"It probably wasn't talent or technique or any of that," Taylor said. "It was hard work. In this program, we take hard work in all aspects of our life very seriously. …

"It starts when we wake up. We work hard to take care of ourselves. We work hard in the classroom. We work hard in meetings. We work hard — very hard — in the weight room."

Whatever the Utes are doing, it's working. They are 7-0 this season, heading into Saturday's game at Air Force. Since the start of 2008, Utah is 31-3, including a victory over Alabama in the Sugar Bowl.

"Winning attracts the scouts," said coach Kyle Whittingham. "… They took note, I think, when we beat Alabama.

"That was great competition — as good as it gets — and our guys fared very well. So that's the first thing that attracts scouts to your program. They figure if you're winning, you must have some good players."

Whittingham also credits his assistants, who teach players the skills they need to earn NFL paychecks.

"… Maybe they pick up good fundamentals and techniques they can take into the league," Whittingham said. "At least that's the feedback I get from scouts. We have a pretty good reputation as far as NFL-ready players. Our guys are fairly schooled-up for the NFL."

As a rookie, Beadles has started five of Denver's first seven games, partly because of his football I.Q. and ability to play multiple positions along the offensive line. His years at Utah prepared him for the rigors of the NFL. "I haven't been in other programs, but I think Utah's one of the top programs in the country as far as that goes," Beadles said.

"… The way we work at Utah, the way the whole program is run — offseason workouts, practice, meetings, everything — it does a great job of preparing you for that next level.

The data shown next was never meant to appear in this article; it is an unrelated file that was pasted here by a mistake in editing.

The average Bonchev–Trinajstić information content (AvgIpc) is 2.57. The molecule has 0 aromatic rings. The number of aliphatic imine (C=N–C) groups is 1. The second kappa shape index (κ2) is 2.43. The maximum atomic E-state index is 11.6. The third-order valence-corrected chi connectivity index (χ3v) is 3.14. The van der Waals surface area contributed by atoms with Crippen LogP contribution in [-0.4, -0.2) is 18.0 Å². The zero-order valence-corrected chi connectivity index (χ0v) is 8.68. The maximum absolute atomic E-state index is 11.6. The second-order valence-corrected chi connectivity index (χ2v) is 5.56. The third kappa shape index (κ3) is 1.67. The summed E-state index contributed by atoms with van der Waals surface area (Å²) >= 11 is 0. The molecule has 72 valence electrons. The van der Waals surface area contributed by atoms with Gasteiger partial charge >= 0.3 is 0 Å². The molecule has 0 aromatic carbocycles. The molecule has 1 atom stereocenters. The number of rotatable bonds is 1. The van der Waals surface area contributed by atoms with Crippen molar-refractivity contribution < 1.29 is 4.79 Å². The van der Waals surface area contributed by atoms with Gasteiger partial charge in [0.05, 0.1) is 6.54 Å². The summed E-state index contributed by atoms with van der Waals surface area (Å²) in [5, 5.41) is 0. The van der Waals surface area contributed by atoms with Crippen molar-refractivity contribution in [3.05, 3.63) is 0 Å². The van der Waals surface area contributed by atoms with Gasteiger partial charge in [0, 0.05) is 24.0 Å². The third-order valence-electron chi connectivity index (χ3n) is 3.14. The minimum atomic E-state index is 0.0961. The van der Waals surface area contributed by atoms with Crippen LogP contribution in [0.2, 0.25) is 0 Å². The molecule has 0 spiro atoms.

Tribune columnist Kurt Kragthorpe contributed to this story.

luhm@sltrib.com

Pick six

A school-record six Utah players were selected in the 2010 NFL draft. All are still in the league:

Second round

Koa Misi • No. 40 overall, LB, 6-3 251, Miami. Has recovered Favre, Roethlisberger fumbles.

Zane Beadles • No. 45 overall, OL, 6-4 310, Denver. Started five of the Broncos' first seven games.

Fifth round

Robert Johnson • No. 148 overall, DB, 6-2 200. Tennessee. Listed as third-team safety on the depth chart.

David Reed • No. 156 overall, WR, 6-0 191, Baltimore. Established himself as special teams standout.

Stevenson Sylvester • No. 231 overall, LB, 6-2 231, Pittsburgh. Four tackles (three solo) in the first six games.

Seventh round

R.J. Stanford • No. 233 overall, DB, 5-11 180, Carolina. On practice squad, but with multi-year contract. —

Draft factories

A list of schools with the most players picked in the 2010 NFL draft:

9 • Florida

7 • Alabama, Oklahoma, Southern Cal

6 • Iowa, LSU, Penn State, Tennessee, Texas, Utah

5 • Clemson, Georgia

4 • Arizona State, Miami, Mississippi, Notre Dame, Oklahoma State, Ohio State

Among the schools with less than two players taken in the draft • Boise State, Colorado, Michigan State, Oregon State, Texas A&M, Texas Tech, West Virginia

Utah • Denver's Zane Beadles says team's hard work makes the difference.